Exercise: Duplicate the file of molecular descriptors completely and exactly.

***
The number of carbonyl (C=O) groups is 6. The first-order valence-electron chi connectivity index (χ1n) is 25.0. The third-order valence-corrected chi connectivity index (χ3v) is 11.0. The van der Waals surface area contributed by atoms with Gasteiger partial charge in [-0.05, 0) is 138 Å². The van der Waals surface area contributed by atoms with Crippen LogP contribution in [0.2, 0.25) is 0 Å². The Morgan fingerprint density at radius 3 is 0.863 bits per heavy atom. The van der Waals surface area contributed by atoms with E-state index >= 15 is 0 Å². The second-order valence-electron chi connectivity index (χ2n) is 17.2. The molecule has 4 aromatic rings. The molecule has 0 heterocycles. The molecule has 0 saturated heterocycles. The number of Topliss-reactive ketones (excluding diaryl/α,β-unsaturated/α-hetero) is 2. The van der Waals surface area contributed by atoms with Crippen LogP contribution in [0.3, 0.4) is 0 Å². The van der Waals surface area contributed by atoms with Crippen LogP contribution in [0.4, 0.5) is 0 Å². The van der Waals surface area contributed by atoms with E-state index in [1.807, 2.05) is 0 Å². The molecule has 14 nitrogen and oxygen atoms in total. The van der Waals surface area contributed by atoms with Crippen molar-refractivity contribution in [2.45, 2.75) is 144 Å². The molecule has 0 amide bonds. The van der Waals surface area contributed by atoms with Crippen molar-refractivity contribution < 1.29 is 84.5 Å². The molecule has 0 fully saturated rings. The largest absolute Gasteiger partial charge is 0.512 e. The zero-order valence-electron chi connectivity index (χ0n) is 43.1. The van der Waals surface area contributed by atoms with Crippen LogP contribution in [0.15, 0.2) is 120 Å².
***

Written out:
The number of carbonyl (C=O) groups is 6. The first-order valence-electron chi connectivity index (χ1n) is 25.0. The third-order valence-corrected chi connectivity index (χ3v) is 11.0. The van der Waals surface area contributed by atoms with Gasteiger partial charge in [-0.05, 0) is 138 Å². The van der Waals surface area contributed by atoms with Crippen LogP contribution in [0.2, 0.25) is 0 Å². The Morgan fingerprint density at radius 3 is 0.863 bits per heavy atom. The van der Waals surface area contributed by atoms with E-state index >= 15 is 0 Å². The second-order valence-electron chi connectivity index (χ2n) is 17.2. The molecule has 4 aromatic rings. The molecule has 0 heterocycles. The molecule has 0 saturated heterocycles. The number of Topliss-reactive ketones (excluding diaryl/α,β-unsaturated/α-hetero) is 2. The van der Waals surface area contributed by atoms with Crippen LogP contribution in [0.3, 0.4) is 0 Å². The van der Waals surface area contributed by atoms with Crippen LogP contribution in [0.4, 0.5) is 0 Å². The van der Waals surface area contributed by atoms with E-state index in [1.807, 2.05) is 0 Å². The molecule has 14 nitrogen and oxygen atoms in total. The van der Waals surface area contributed by atoms with Crippen molar-refractivity contribution in [2.45, 2.75) is 144 Å². The molecule has 0 amide bonds. The van der Waals surface area contributed by atoms with Crippen molar-refractivity contribution < 1.29 is 84.5 Å². The molecule has 0 fully saturated rings. The largest absolute Gasteiger partial charge is 0.512 e. The zero-order valence-electron chi connectivity index (χ0n) is 43.1. The van der Waals surface area contributed by atoms with Crippen LogP contribution in [0.15, 0.2) is 120 Å².